To Weep

I’ve picked up a virus. I’ve not just brushed against it, but I’ve bagged it, brought it home, and moved it in.  It has been a year, almost to the day, since I’ve felt like this. Maybe it’s to become a fixture – clear the decks for the February-flu.  Everything in my brain is hazy.  Like driving a car on dirty roads with no windscreen wash in the squirters, the landscape is blurry and indistinct, and you have to just pull in to the side of the road and wait for the rain to wash it clean.  That’s where I am, on the hard shoulder, of a quiet road. It doesn’t feel too stressful to be here.  I’m not aware of lots of speeding cars rushing past.  In fact, I might even be in the ditch of a forgotten laneway, a boreen. And while I wait for the rain to come and splatter the view clear, I look at the walls and daydream, I nod off and sleepdream.  I turn the radio on, not to listen to, but to zone out to.  I read six paragraphs of a book about Renaissance Italy and not one word leaves the smallest imprint on my brain.  Nothing registers.  In my addled state, reading – like the radio – is merely an adjunct to dozing or thinking.

It is July 2013.  I’m in a car, driving from Louisburgh to Leenane along Doo Lough. Ireland is radiant.  Mweelrea rises ahead of us, Croagh Patrick is disappearing behind. It’s evening, quiet, there’s no rush. We drive slowly, taking in the view, wary of wandering sheep, some of them deposited in lumpen slumbers on the verges.  Along the side of a dark Doo Lough we move from fuchsia hedge to bog cotton, tall grasses, bent hawthorn and spent whin bushes.  We’d have missed it had we not pulled in for a moment.  For a photograph, or maybe a stretch of the legs.  But there, at the side of the road, was a small, modest stone cross.  A famine memorial, engraved with the words, ‘Doolough Tragedy, 1849’.

Here’s what happened.  On 30 March 1849 officials were to come to Louisburgh, Co Mayo, to inspect those in receipt of outdoor relief, to verify whether or not they should continue providing it.  For whatever reason the inspection didn’t happen and the officials travelled on to Delphi Lodge – close to Leenane, over the County border in Galway.  All those who had missed the inspection in Louisburgh were instructed to appear at Delphi at 7am the following morning if they wished to continue receiving relief.  The weather was bad, the terrain challenging and many people, already starving, dropped along the twenty-mile route.  An unknown number, in the hundreds, died on that very roadside, on those very shores of Doo Lough on which we were driving on the softest, most peaceful evening imaginable.  It made me weep that we had almost driven past it, unaware.  Moved as I was at the time, I forgot about it until stillness and lassitude brought me back there yesterday when I cried for them again.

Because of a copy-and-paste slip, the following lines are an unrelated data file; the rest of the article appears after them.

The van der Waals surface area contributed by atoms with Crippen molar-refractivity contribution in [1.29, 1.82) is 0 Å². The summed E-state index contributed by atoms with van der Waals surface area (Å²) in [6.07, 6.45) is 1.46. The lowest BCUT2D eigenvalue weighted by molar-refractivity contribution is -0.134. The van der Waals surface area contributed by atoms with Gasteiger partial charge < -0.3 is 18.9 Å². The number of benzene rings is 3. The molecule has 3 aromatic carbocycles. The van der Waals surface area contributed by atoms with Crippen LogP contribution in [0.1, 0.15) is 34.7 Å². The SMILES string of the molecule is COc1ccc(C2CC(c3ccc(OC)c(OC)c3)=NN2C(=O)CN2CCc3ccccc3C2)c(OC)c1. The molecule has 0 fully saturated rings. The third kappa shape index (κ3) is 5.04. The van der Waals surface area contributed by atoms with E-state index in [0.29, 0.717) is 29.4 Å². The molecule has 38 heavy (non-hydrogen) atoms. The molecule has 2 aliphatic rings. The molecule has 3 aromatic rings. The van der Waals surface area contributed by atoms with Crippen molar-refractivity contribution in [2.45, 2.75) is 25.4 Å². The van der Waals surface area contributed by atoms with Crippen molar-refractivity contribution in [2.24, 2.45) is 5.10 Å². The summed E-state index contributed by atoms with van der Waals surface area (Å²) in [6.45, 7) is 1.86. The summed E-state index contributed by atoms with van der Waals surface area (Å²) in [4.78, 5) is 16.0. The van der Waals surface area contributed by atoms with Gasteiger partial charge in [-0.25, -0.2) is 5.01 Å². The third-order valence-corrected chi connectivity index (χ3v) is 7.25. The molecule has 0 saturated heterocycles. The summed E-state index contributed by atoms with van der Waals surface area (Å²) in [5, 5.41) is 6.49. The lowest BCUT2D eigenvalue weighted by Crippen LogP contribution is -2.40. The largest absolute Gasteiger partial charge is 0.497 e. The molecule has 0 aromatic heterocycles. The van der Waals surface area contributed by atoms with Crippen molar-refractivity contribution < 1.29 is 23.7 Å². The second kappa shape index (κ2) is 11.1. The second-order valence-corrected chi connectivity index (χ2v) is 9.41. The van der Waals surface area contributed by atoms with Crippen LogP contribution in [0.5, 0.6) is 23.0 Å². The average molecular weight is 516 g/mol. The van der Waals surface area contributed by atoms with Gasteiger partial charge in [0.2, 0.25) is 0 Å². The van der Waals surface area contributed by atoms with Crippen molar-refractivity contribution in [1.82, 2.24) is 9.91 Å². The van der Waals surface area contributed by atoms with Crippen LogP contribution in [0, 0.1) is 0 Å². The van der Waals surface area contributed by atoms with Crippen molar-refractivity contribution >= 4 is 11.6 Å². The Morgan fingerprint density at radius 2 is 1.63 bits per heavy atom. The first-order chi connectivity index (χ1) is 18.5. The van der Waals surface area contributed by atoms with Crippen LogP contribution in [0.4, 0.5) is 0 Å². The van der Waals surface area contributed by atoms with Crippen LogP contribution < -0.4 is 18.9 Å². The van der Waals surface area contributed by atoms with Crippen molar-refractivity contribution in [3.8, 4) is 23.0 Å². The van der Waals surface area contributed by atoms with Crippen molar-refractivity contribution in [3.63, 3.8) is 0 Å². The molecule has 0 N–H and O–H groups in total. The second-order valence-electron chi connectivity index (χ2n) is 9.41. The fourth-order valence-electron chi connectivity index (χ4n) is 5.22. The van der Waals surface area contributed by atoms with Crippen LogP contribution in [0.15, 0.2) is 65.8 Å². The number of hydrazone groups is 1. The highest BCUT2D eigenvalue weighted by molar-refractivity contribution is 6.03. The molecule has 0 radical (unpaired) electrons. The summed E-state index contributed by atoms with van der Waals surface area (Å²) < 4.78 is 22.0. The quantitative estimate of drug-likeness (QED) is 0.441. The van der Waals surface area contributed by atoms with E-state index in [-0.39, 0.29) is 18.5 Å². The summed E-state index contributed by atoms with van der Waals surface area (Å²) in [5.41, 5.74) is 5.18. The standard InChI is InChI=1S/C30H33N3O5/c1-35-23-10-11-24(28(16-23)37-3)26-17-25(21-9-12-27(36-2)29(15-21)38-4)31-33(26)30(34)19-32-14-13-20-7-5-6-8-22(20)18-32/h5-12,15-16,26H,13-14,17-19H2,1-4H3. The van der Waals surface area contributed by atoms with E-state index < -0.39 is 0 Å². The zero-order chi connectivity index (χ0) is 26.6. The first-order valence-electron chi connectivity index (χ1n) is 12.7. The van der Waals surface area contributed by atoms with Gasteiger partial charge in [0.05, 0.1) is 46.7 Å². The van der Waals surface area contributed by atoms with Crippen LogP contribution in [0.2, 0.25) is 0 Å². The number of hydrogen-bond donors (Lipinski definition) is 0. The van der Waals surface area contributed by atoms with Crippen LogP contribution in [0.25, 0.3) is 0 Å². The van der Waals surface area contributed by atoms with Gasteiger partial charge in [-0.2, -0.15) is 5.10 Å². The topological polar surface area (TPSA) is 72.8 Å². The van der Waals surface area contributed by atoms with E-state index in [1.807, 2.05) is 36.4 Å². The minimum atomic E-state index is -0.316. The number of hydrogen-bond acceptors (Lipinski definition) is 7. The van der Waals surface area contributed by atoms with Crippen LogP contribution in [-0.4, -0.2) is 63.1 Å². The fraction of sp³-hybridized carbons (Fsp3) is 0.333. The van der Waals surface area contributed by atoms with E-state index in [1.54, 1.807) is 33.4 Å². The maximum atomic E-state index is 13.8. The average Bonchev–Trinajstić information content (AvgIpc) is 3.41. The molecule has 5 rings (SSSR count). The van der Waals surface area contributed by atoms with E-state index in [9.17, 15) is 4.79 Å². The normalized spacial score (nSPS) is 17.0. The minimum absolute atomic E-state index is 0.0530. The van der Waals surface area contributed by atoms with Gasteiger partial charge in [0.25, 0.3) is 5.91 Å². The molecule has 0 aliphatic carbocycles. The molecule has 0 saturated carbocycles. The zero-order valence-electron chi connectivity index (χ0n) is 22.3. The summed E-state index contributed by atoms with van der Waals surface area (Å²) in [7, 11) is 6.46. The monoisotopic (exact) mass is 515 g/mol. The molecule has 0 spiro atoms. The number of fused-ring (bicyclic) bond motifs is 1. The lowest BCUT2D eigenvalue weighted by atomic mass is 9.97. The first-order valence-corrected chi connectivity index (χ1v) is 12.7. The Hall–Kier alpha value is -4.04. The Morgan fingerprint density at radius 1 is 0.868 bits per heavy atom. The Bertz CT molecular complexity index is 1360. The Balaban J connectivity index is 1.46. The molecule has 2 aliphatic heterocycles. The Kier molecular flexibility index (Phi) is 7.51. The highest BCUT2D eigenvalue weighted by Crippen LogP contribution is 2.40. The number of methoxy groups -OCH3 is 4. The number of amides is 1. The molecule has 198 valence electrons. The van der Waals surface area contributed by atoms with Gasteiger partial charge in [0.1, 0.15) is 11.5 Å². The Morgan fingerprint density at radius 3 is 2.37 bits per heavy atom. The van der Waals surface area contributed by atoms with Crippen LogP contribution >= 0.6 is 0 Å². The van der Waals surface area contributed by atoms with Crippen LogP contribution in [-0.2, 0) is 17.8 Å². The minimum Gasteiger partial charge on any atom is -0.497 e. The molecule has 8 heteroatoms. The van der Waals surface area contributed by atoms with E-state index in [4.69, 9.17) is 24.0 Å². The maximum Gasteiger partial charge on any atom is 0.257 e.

Field Day, by W. R. Rogers

The old farmer, nearing death, asked

To be carried outside and set down

Where he could see a certain field

‘And then I will cry my heart out’, he said.


It troubles me, thinking about that man;

What shape was the field of his crying In Donegal?


I remember a small field in Down, a field

Within fields, shaped like a triangle.

I could have stood there and looked at it

All day long.


And I remember crossing the frontier between

France and Spain at a forbidden point, and seeing

A small triangular field in Spain,

And stopping


Or walking in Ireland down any rutted by-road

To where it hit the high-way, there was always

At this turning point and abutment

A still centre, a V-shape of grass

Untouched by cornering traffic.

Where country lads larked at night.


I think I know what the shape of the field was

That made the old man weep.


4 thoughts on “To Weep

  1. This made me weep also, was I saddened by the lives lost or angered at the cruel thoughtlessness which caused it? I don’t know but it may be that I’m catching your February flu because I was singing Edleweiss to myself earlier and found the words catching in my throat and tears in my eyes as images of scared and weary refugees filled my mind.


    1. Hi Frances, I think we are on the same wavelength today. Sometimes I think it’s a bid mad to weep at these things that happened so long ago and others times I’m quite certain that it is madness not to weep. x


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